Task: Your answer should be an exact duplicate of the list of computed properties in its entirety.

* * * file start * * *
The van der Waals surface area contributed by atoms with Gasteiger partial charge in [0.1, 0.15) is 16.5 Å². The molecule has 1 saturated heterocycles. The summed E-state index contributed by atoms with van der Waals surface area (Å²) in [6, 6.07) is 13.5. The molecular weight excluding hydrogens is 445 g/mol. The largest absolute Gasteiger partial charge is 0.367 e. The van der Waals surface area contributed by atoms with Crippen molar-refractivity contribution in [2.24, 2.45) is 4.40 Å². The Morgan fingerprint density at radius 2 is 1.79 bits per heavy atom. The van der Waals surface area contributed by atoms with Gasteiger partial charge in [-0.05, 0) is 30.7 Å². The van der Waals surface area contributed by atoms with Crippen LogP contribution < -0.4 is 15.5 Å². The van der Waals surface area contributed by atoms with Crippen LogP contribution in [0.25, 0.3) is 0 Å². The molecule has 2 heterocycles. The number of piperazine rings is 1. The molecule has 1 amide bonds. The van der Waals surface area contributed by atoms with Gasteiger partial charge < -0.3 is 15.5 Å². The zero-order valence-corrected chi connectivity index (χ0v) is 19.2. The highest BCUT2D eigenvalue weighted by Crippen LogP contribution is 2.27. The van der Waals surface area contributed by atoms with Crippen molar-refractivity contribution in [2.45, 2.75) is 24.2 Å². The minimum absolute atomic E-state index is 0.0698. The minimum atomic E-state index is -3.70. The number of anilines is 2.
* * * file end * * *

The van der Waals surface area contributed by atoms with Gasteiger partial charge in [0.1, 0.15) is 16.5 Å². The molecule has 1 saturated heterocycles. The summed E-state index contributed by atoms with van der Waals surface area (Å²) in [6, 6.07) is 13.5. The molecular weight excluding hydrogens is 445 g/mol. The largest absolute Gasteiger partial charge is 0.367 e. The van der Waals surface area contributed by atoms with Crippen molar-refractivity contribution in [2.24, 2.45) is 4.40 Å². The Morgan fingerprint density at radius 2 is 1.79 bits per heavy atom. The van der Waals surface area contributed by atoms with Gasteiger partial charge in [-0.05, 0) is 30.7 Å². The van der Waals surface area contributed by atoms with Crippen LogP contribution < -0.4 is 15.5 Å². The van der Waals surface area contributed by atoms with Crippen LogP contribution in [0.25, 0.3) is 0 Å². The molecule has 2 heterocycles. The number of piperazine rings is 1. The molecule has 1 amide bonds. The van der Waals surface area contributed by atoms with Gasteiger partial charge < -0.3 is 15.5 Å². The zero-order valence-corrected chi connectivity index (χ0v) is 19.2. The highest BCUT2D eigenvalue weighted by Crippen LogP contribution is 2.27. The van der Waals surface area contributed by atoms with Crippen molar-refractivity contribution in [2.45, 2.75) is 24.2 Å². The minimum absolute atomic E-state index is 0.0698. The minimum atomic E-state index is -3.70. The number of anilines is 2.